Twin Cities Film Fest continues growth streak

Twin Cities Film Fest audience members mingle in a lounge at the event this October. (Submitted photo courtesy of Jason Schumacher)
Twin Cities Film Fest audience members mingle in a lounge at the event this October. (Submitted photo courtesy of Jason Schumacher)

Event logs more than 6,000 visits

by Seth Rowe
Sun Sailor Newspapers

Five years after its founding, the Twin Cities Film Fest continues to grow.

The festival experienced about 6,200 visits during its run Oct. 16-25 at Showplace ICON Theatre in St. Louis Park. That’s up from an estimated 5,700 visits last year.

While four films sold out at the fest last year, this year that many movies had sold out before the festival even opened, said Jatin Setia, the festival’s founder and executive director. Nine movies in all sold out this year.

Television and radio personality Jason Matheson greets actress Haley Lu Richardson on a red carpet at the Showplace ICON Theatre in St. Louis Park during the Twin Cities Film Fest in October. (Submitted photo)
Television and radio personality Jason Matheson greets actress Haley Lu Richardson on a red carpet at the Showplace ICON Theatre in St. Louis Park during the Twin Cities Film Fest in October. (Submitted photo)

More filmmakers visited from across the country this year as well, Setia said. New York and Los Angeles were well-represented by visitors at mixers following screenings.

Out-of-towners often commented on the professionalism of the festival as well as its hometown feeling, Setia said.

“We do a good job in having both feet in those puddles,” Setia said.

The mixer space featured prominently among festival highlights. For the first time, the festival utilized a vacant retail space for after-parties. Large signs on the walls invited guests to guess the names of movies based on the lyrics of songs performed in the films.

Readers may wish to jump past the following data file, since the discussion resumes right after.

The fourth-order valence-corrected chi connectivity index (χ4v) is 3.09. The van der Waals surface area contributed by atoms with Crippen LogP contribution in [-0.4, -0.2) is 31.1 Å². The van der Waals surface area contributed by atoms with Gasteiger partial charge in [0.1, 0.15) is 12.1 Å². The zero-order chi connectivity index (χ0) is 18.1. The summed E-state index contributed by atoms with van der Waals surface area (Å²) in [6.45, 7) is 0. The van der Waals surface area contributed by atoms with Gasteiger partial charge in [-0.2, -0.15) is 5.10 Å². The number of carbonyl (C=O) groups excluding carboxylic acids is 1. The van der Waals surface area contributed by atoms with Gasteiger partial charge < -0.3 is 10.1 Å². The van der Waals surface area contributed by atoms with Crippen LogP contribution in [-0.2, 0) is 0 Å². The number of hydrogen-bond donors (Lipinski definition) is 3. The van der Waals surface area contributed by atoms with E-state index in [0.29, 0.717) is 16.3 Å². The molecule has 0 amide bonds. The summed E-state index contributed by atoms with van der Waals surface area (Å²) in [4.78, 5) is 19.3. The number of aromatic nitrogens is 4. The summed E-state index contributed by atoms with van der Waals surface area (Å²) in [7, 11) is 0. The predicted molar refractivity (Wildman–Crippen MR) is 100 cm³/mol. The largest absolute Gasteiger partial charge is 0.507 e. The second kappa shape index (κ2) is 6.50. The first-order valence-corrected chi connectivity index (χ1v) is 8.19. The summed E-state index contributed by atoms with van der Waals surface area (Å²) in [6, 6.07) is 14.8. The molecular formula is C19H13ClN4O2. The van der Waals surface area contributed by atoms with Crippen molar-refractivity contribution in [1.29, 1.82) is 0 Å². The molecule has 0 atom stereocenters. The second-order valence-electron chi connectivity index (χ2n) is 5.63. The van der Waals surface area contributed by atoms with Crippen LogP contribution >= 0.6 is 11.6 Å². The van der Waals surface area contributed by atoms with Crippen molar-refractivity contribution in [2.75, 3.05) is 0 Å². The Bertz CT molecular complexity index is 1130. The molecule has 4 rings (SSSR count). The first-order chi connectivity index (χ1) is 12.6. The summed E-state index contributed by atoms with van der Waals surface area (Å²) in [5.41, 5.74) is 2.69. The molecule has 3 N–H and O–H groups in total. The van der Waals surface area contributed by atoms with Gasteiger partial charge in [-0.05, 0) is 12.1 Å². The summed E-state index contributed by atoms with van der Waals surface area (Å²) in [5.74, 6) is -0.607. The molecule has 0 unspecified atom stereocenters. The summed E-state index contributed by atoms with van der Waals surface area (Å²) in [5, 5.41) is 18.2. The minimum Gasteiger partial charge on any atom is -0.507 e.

Participants in the Twin Cities Film Fest pose with props at the festival’s mixer lounge at The Shops at West End. (Submitted photo)
Participants in the Twin Cities Film Fest pose with props at the festival’s mixer lounge at The Shops at West End. (Submitted photo)

The fest offered complimentary drinks and hors d’oeuvres to movie patrons, and contemporary furniture greeted VIPs in a curtained-off section of the space. Musicians performed, and visitors could pose for pictures with props like fake mustaches and bowler hats.

In the past, various restaurants have hosted mixers throughout the festival.

“One comment from staff was how awesome it was having one central location to go to every night for the parties as opposed to moving around,” Setia said. “It provided more of a vibe and place for networking between filmmakers, audiences and filmmakers and sponsors as well.”

Although that particular spot may be occupied by next year, Setia said the fest will seek to provide a centralized location for mixers in the future due to the popularity

Actor Brad Dourif, a Golden Globe winner, answers questions on the red carpet at the Twin Cities Film Fest in St. Louis Park. (Submitted photo)
Actor Brad Dourif, a Golden Globe winner, answers questions on the red carpet at the Twin Cities Film Fest in St. Louis Park. (Submitted photo)

of such a place this year.